But he added, “When it comes to China, the pres­i­dent has fre­quently, in­clud­ing in ev­ery sin­gle meet­ing that he’s con­ducted with the cur­rent Chi­nese pres­i­dent, raised China’s ac­tiv­i­ties in cy­berspace as a sig­nif­i­cant source of con­cern.”

Some law­mak­ers used the hack to push for leg­is­la­tion they say would bet­ter pro­tect U.S. net­works.

“We can­not sit idly by, ac­cept­ing a sit­u­a­tion in which per­sis­tent cy­ber­at­tacks and data in­se­cu­rity are the new norm,” Sen. John McCain (R-Ariz.), chair­man of the Se­nate Armed Ser­vices Com­mit­tee, said in a state­ment Fri­day.

“Our top pri­or­ity must be find­ing ways to de­ter our enemies from at­tack­ing in the first place and end­ing the abil­ity of hack­ers to in­fil­trate, steal and dis­rupt with im­punity,” he said.

Adm. Michael S. Rogers, who leads the U.S. Cy­ber Com­mand and the Na­tional Se­cu­rity Agency, said dur­ing a Se­nate Armed Ser­vices Com­mit­tee hear­ing on March 19 that the na­tion was de­fend­ing its net­works in a “re­ac­tive strat­egy” against for­eign at­tacks.

The gov­ern­ment needed to think about in­ten­si­fy­ing of­fen­sive ca­pa­bil­i­ties, he said. Thus far, he said, Pres­i­dent Obama had not given him the author­ity to deploy of­fen­sive cy­ber­weapons.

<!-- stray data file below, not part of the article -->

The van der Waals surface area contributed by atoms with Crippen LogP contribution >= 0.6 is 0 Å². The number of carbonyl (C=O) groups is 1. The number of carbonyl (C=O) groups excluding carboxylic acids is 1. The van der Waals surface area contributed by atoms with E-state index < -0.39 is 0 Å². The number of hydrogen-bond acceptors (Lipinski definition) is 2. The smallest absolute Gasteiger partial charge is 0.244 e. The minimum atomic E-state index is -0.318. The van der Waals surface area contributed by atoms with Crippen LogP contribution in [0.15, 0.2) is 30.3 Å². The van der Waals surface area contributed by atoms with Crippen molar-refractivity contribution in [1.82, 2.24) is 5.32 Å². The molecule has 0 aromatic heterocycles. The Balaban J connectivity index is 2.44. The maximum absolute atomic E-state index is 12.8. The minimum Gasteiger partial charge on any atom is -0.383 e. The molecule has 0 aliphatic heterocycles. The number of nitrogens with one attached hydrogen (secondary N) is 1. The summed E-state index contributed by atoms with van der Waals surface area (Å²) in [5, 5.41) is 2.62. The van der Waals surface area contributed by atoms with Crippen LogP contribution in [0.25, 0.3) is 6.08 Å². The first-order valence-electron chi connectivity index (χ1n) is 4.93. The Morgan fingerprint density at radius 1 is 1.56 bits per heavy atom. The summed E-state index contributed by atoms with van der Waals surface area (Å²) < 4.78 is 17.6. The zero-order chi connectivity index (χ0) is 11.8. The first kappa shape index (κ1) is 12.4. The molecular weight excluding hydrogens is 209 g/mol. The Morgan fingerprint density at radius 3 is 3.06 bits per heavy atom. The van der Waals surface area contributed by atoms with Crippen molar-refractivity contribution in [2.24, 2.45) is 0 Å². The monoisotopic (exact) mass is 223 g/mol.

“We’re at a tip­ping point,” Rogers said. “We need to think about: How do we in­crease our ca­pac­ity on the of­fen­sive side to get to that point of de­ter­rence?”

“But right now, the level of de­ter­rence is not de­ter­ring?” McCain asked.

“That is true,” Rogers said.

Congress will prob­a­bly con­sider a bill later this year de­signed to en­cour­age com­pa­nies to share more in­for­ma­tion with the gov­ern­ment about cy­ber­at­tacks. The bill would es­tab­lish the Depart­ment of Home­land Se­cu­rity as the agency to re­ceive in­for­ma­tion about at­tacks from busi­nesses and would pro­tect those com­pa­nies from li­a­bil­ity if they came for­ward.

But “data theft, while ex­tremely dam­ag­ing, does not rep­re­sent the worst-case sce­nario,” Rep. Jim Langevin (D-R.I.), co-chair­man of the House Con­gres­sional Cy­ber­se­cu­rity Cau­cus, said in a state­ment. “De­struc­tive ef­fects that once re­quired ki­netic war­fare are now pos­si­ble through a few key­strokes, even on our own soil.”